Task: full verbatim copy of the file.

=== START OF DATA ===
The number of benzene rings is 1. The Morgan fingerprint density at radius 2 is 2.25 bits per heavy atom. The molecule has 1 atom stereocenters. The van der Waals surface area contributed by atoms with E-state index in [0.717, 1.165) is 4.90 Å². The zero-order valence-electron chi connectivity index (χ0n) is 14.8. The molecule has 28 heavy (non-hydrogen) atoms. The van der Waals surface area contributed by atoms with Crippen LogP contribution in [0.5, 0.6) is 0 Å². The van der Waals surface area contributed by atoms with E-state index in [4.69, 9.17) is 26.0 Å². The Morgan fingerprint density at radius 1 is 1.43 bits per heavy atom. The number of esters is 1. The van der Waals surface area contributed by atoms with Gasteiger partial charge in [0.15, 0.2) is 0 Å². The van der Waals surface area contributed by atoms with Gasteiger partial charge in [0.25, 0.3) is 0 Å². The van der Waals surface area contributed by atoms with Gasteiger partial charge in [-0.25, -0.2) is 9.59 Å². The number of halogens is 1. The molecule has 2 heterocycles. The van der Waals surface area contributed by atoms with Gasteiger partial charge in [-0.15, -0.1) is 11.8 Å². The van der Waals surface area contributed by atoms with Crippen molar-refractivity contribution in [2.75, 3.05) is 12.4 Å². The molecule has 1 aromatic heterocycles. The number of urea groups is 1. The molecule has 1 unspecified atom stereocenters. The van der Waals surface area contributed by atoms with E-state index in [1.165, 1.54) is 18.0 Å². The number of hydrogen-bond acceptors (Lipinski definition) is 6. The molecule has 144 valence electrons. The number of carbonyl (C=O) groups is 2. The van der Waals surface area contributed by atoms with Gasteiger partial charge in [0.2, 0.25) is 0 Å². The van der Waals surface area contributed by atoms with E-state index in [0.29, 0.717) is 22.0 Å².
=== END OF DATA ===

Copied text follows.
The number of benzene rings is 1. The Morgan fingerprint density at radius 2 is 2.25 bits per heavy atom. The molecule has 1 atom stereocenters. The van der Waals surface area contributed by atoms with E-state index in [0.717, 1.165) is 4.90 Å². The zero-order valence-electron chi connectivity index (χ0n) is 14.8. The molecule has 28 heavy (non-hydrogen) atoms. The van der Waals surface area contributed by atoms with Crippen LogP contribution in [0.5, 0.6) is 0 Å². The van der Waals surface area contributed by atoms with E-state index in [4.69, 9.17) is 26.0 Å². The Morgan fingerprint density at radius 1 is 1.43 bits per heavy atom. The number of esters is 1. The van der Waals surface area contributed by atoms with Gasteiger partial charge in [0.15, 0.2) is 0 Å². The van der Waals surface area contributed by atoms with Gasteiger partial charge in [0.25, 0.3) is 0 Å². The van der Waals surface area contributed by atoms with Gasteiger partial charge in [-0.25, -0.2) is 9.59 Å². The number of halogens is 1. The molecule has 2 heterocycles. The van der Waals surface area contributed by atoms with Gasteiger partial charge in [-0.15, -0.1) is 11.8 Å². The van der Waals surface area contributed by atoms with Crippen molar-refractivity contribution in [2.75, 3.05) is 12.4 Å². The molecule has 1 aromatic heterocycles. The number of urea groups is 1. The molecule has 1 unspecified atom stereocenters. The van der Waals surface area contributed by atoms with E-state index in [1.165, 1.54) is 18.0 Å². The number of hydrogen-bond acceptors (Lipinski definition) is 6. The molecule has 144 valence electrons. The number of carbonyl (C=O) groups is 2. The van der Waals surface area contributed by atoms with Gasteiger partial charge in [0.2, 0.25) is 0 Å². The van der Waals surface area contributed by atoms with E-state index in [0.29, 0.717) is 22.0 Å².